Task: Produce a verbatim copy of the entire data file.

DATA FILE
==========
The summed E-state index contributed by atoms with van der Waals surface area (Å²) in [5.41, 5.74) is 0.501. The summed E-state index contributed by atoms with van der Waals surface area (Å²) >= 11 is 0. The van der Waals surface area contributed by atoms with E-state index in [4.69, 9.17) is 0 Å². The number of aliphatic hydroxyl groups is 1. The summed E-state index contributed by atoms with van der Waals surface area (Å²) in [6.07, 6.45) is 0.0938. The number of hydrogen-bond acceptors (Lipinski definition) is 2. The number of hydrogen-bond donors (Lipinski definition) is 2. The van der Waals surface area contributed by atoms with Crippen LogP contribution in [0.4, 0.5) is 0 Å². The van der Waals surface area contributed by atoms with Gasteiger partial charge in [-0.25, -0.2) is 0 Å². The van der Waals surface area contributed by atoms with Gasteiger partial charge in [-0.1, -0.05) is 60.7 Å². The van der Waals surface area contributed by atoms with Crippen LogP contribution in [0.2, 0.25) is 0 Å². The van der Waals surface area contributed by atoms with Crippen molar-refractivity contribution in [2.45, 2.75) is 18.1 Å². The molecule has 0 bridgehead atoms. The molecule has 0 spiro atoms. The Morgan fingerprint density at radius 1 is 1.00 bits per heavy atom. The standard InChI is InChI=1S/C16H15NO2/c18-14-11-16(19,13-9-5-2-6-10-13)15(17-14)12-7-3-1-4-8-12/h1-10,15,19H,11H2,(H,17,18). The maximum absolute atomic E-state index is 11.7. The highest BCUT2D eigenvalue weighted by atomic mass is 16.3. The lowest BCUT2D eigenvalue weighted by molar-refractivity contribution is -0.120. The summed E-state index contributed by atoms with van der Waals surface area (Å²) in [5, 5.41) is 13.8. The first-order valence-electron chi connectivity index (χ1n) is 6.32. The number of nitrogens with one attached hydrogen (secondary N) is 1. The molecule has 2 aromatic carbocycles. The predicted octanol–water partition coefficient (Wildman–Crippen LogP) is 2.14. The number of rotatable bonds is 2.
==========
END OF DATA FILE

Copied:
The summed E-state index contributed by atoms with van der Waals surface area (Å²) in [5.41, 5.74) is 0.501. The summed E-state index contributed by atoms with van der Waals surface area (Å²) >= 11 is 0. The van der Waals surface area contributed by atoms with E-state index in [4.69, 9.17) is 0 Å². The number of aliphatic hydroxyl groups is 1. The summed E-state index contributed by atoms with van der Waals surface area (Å²) in [6.07, 6.45) is 0.0938. The number of hydrogen-bond acceptors (Lipinski definition) is 2. The number of hydrogen-bond donors (Lipinski definition) is 2. The van der Waals surface area contributed by atoms with Crippen LogP contribution in [0.4, 0.5) is 0 Å². The van der Waals surface area contributed by atoms with Gasteiger partial charge in [-0.25, -0.2) is 0 Å². The van der Waals surface area contributed by atoms with Gasteiger partial charge in [-0.1, -0.05) is 60.7 Å². The van der Waals surface area contributed by atoms with Crippen LogP contribution in [0.2, 0.25) is 0 Å². The van der Waals surface area contributed by atoms with Crippen molar-refractivity contribution in [2.45, 2.75) is 18.1 Å². The molecule has 0 bridgehead atoms. The molecule has 0 spiro atoms. The Morgan fingerprint density at radius 1 is 1.00 bits per heavy atom. The standard InChI is InChI=1S/C16H15NO2/c18-14-11-16(19,13-9-5-2-6-10-13)15(17-14)12-7-3-1-4-8-12/h1-10,15,19H,11H2,(H,17,18). The maximum absolute atomic E-state index is 11.7. The highest BCUT2D eigenvalue weighted by atomic mass is 16.3. The lowest BCUT2D eigenvalue weighted by molar-refractivity contribution is -0.120. The summed E-state index contributed by atoms with van der Waals surface area (Å²) in [5, 5.41) is 13.8. The first-order valence-electron chi connectivity index (χ1n) is 6.32. The number of nitrogens with one attached hydrogen (secondary N) is 1. The molecule has 2 aromatic carbocycles. The predicted octanol–water partition coefficient (Wildman–Crippen LogP) is 2.14. The number of rotatable bonds is 2.